“Follow the money” is always a good option if one wants to survive the business cycle. We can all hope that the IMF and other cheerleaders for the economy are finally about to be proved right. But the CU% data suggests there is no hard evidence for their optimism.
There is also little reason to doubt Xi’s determination to finally start getting China’s vast debts under control, by cutting back on the wasteful stimulus policies of the Populists. With China’s debt/GDP now over 300%, and the prospect of a US trade war looming, Xi simply has to act now – or risk financial meltdown during his second term of office.
Prudent investors are already planning for a difficult H2 and 2018. Companies who have cut back on maintenance now need to quickly reverse course, before the potential collapse in profits makes this difficult to afford.
Major change is already underway in China, with potentially enormous implications for all of us.
- Corruption is being stamped out via a policy of ‘shock and awe’
- Similarly, wasteful lending is under attack in both the official and the so-called ‘shadow banking’ sectors
- Thirdly, pollution is being tackled by literally ‘sending in the bulldozers‘ to destroy polluting factories under the eyes of TV cameras, and introducing quotas on car sales in the major cities
It is impossible to underestimate the scale of the changes now underway. Just as under Deng and Jiang, they are being led from the top by a new leadership group headed by Xi himself. Its key focus is on the “economy and ecology“, highlighting the economic and political crisis that developed during the “lost decade“.
Equally, as the blog has detailed this week, these challenges clearly mirror those faced by Jiang and Zhu in 1993, and by Deng and Zhao in the post-Mao period after 1977:
Today’s challenge is not to restore order after the chaos of the Gang of Four, or after Tiananmen Square. Instead it is to head off an existential crisis over pollution, coupled with demographic decline. The Party’s main think-tank, China’s Academy of Social Sciences, has thus headlined the “shrinking demographic dividend, overcapacity, choking pollution, risks from the property sector and local government debt“ as key threats to be tackled immediately.
Bankruptcy was the key economic challenge facing Deng in 1977. Whilst as the World Bank noted, the major risk in 1993 was that ”China could have lost economic control and landed in a Latin American-style inflationary spiral”.
This time, as a major World Bank report with China’s National Reform and Development Commission has warned:
“China’s growth is in danger of decelerating rapidly and without much warning. That is what has occurred with other highflying developing countries, such as Brazil and Mexico, once they reached a certain income level, a phenomenon that economists call the ‘middle-income trap’.”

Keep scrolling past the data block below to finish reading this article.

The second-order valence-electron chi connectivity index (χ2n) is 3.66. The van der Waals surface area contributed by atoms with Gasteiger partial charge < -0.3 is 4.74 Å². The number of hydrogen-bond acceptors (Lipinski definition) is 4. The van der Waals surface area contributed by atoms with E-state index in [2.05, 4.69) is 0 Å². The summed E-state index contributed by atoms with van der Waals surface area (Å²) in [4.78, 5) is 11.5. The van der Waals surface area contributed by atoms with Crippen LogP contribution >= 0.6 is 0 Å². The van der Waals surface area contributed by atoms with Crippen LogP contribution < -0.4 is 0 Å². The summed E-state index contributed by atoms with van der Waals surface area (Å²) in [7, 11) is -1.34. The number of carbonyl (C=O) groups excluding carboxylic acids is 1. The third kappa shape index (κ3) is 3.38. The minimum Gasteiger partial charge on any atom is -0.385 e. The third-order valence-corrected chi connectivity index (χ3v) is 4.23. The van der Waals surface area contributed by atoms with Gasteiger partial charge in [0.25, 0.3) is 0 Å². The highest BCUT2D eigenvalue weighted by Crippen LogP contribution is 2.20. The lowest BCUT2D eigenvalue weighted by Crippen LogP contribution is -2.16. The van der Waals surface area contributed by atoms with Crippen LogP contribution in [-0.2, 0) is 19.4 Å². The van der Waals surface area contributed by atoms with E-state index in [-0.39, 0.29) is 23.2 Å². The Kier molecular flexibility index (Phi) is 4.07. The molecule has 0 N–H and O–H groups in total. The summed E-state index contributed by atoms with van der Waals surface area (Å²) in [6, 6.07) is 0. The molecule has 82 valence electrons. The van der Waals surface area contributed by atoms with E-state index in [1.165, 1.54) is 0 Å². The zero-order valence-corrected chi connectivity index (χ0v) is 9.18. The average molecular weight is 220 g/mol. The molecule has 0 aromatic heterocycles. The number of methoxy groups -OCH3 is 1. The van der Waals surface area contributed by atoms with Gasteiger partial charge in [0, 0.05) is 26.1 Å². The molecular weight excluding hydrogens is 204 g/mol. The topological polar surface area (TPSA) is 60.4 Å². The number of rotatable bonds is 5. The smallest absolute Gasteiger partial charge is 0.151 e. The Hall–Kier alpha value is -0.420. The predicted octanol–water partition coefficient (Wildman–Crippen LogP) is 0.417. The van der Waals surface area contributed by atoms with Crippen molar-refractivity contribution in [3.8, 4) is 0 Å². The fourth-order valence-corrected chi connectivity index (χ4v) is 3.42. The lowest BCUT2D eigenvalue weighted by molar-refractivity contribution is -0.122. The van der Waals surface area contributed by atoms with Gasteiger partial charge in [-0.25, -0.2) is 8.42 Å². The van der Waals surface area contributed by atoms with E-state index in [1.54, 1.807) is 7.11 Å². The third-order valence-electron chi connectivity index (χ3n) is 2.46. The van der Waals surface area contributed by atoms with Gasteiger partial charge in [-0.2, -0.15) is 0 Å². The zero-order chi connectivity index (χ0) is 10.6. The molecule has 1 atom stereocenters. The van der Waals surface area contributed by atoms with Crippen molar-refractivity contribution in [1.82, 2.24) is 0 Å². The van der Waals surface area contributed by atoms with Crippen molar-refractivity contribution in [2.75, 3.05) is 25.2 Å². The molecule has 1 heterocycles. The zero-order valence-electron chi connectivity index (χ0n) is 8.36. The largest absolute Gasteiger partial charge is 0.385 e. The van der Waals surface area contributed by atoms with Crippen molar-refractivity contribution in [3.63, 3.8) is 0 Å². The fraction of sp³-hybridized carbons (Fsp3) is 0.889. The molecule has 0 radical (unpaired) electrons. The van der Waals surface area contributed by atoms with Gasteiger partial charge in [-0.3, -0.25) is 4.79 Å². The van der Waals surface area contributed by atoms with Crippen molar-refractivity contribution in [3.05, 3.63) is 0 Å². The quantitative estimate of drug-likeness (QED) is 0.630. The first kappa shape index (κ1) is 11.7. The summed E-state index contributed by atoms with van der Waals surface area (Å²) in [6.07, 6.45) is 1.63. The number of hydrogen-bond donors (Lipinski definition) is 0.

This comprehensive Report was issued to coincide with the 5-yearly Party conference in March 2012 and highlighted 5 key risks:
“The end of export market growth; wasteful infrastructure investment; the need to boost personal consumption via higher wages (which has the downside of reducing profit margins and job creation); managing the transition to a new economic model; and the threat of hitting ‘the middle income trap’ described by Nobel Prize winner Sir Arthur Lewis”
Xi and Li follow the Deng/Jiang model
In response, it is clear that the new leadership is closely following the successful strategies developed by Deng and Jiang in response to similar crises:
- The return of ‘the man who knows what to do’. Deng was brought back in 1977, having been purged 3 times, because he was the only person who could manage the situation. Similarly he returned a second time with his Southern Tour in Q4 1992 to build Jiang’s powerbase. This time it has been Jiang who returned. He ensured the removal of the corrupt Bo Xilai, and forced through the leadership changes in November 2012 that meant 6 of the 7 current Politburo members are his men
- The immediate assumption of control over the military. The Bo Xilai affair highlighted the risk of military unrest – there were well-reported rumours of tanks moving in Beijing in March 2012. Xi has followed Deng and Jiang in immediately taking control of the Central Military Commission by becoming its chairman
- The use of the World Bank to develop a policy framework. Again, Xi has followed Deng and Jiang in this, with no delay. In fact, the World Bank began work even before Xi formally took power – highlighting his early awareness of the depth of the crisis that China faces
- Focusing on the economic challenge immediately. Deng had premier Zhao Ziyang, and Jiang had premier Zhu Rongji, both entirely focused on the economic issues. Today, Li Keqiang is taking the same role. Equally important is that Xi has followed Deng and Jiang in taking personal leadership of the issue via chairmanship of the new “Leading Group for Overall Reform”. Without his active involvement, reform will inevitably be blocked by those who would lose out as a result